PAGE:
As mentioned in our previous article, Andy shot to fame almost overnight when he finished second in the 2007 Giro d’Italia out of the blue aged just 21. It’s not surprising that he chose a cycling career given the path of his brother, father and grandfather but what was unexpected was his nearly immediate success. That was one of the first topics he discussed with Laura; how great it was and how good it felt but the beginnings weren’t just sugar, spice and everything nice – it also involved dealing with enormous pressure and publicity at such a young age.
Now, after an impressive list of victories and successes under his belt, he spends and enjoys his time as a cycling coach, owner of a small bicycle shop in Luxembourg and newly also as a chairman of the ŠKODA Tour de Luxembourg and an ambassador at the Tour de France’s ŠKODA Hospitality Programme. His only light-hearted complaint, as he mentioned to Laura, was that his business doesn’t allow him to ride as much as he would like to but he compensates that with swimming and running. He also touched on his favourite routes, training routines or pastimes.
A fan watching the stream asked him to choose between the victory at the 18th mountainous Col Du Galibier stage of the 2011 Tour de France and the first place in the 2009 Liege-Bastogne-Liege, which marked a culmination peak of his career. After thinking and weighing his options for a while, Andy chose the victorious moment of the 2011 Tour.
Let’s also remind us that Andy Schleck was only the second man to ever win the white jersey for best young rider 3 times in a row at the 2010 Tour de France where he also collected two mountain stages and rode in the yellow jersey for six days. The 2010 Tour also produced an infamous moment when Andy’s chain dropped on a mountain stage and Alberto Contador then took over his lead, eventually winning. In February 2012 after Contador’s CAS (Court for Arbitration of Sport) doping hearing, Schleck was retroactively awarded the 2010 title of Tour de France’s winner.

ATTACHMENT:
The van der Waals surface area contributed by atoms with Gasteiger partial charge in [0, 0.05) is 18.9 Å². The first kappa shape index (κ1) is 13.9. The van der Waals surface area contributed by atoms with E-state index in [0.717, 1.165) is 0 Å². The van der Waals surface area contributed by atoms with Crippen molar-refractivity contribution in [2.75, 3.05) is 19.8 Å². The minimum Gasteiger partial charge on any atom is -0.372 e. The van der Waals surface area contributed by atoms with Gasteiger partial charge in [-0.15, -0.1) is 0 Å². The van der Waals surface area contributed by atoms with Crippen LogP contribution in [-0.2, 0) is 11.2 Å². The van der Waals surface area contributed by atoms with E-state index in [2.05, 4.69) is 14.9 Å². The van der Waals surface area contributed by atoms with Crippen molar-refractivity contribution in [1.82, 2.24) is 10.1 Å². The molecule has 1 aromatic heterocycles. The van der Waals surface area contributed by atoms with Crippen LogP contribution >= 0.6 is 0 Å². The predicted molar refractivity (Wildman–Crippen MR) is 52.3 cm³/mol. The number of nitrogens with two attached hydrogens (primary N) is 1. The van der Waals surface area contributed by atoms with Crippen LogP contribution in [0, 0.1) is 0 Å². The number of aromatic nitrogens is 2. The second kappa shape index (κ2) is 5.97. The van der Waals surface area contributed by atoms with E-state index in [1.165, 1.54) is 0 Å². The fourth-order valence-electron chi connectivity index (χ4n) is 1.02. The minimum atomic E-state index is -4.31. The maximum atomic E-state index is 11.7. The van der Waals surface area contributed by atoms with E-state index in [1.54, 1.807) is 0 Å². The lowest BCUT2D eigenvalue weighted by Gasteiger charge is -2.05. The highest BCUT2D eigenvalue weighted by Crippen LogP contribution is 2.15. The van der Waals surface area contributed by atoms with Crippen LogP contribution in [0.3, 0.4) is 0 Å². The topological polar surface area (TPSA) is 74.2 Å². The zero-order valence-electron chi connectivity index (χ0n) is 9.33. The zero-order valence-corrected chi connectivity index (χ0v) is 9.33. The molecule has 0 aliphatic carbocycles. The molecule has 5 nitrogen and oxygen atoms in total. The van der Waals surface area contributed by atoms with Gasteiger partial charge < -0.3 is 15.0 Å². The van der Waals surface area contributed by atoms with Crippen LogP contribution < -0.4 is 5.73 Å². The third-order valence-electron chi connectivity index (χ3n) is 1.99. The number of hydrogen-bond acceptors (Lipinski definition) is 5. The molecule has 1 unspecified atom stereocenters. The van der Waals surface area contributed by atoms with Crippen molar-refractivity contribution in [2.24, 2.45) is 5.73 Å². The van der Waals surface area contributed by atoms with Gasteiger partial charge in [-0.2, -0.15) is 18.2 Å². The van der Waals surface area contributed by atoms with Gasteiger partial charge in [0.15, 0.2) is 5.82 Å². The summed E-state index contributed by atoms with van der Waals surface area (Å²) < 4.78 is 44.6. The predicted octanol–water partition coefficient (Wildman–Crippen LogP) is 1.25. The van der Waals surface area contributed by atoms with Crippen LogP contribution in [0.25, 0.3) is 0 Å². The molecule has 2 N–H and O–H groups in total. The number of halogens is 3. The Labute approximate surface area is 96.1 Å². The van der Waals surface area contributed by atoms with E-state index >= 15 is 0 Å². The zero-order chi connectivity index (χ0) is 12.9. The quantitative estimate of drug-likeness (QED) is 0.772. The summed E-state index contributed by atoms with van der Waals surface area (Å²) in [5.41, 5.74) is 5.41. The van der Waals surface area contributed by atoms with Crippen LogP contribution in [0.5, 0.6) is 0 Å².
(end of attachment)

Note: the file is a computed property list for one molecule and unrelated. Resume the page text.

Mentioning that fateful Tour, Andy accented that he gives absolutely 100 per cent to everything he does – something he claims he has in common with abovementioned Alberto Contador, his biggest rival, from which one could say stems their mutual respect. Following up on the sentiment of giving something your all, Andy further spoke about his experience with becoming the ŠKODA’s Tour de France Hospitality Programme ambassador. He would get up at 5 a.m. each day to get ready for the ride with guests and to prepare the day’s schedule for them to enjoy. One could say that it seems that Andy is happiest at his busiest when he recounts bustling Hospitality Programme days of last year.
Catch up with the rest of the streams on our dedicated #Ride2Unite page on the We Love Cycling website!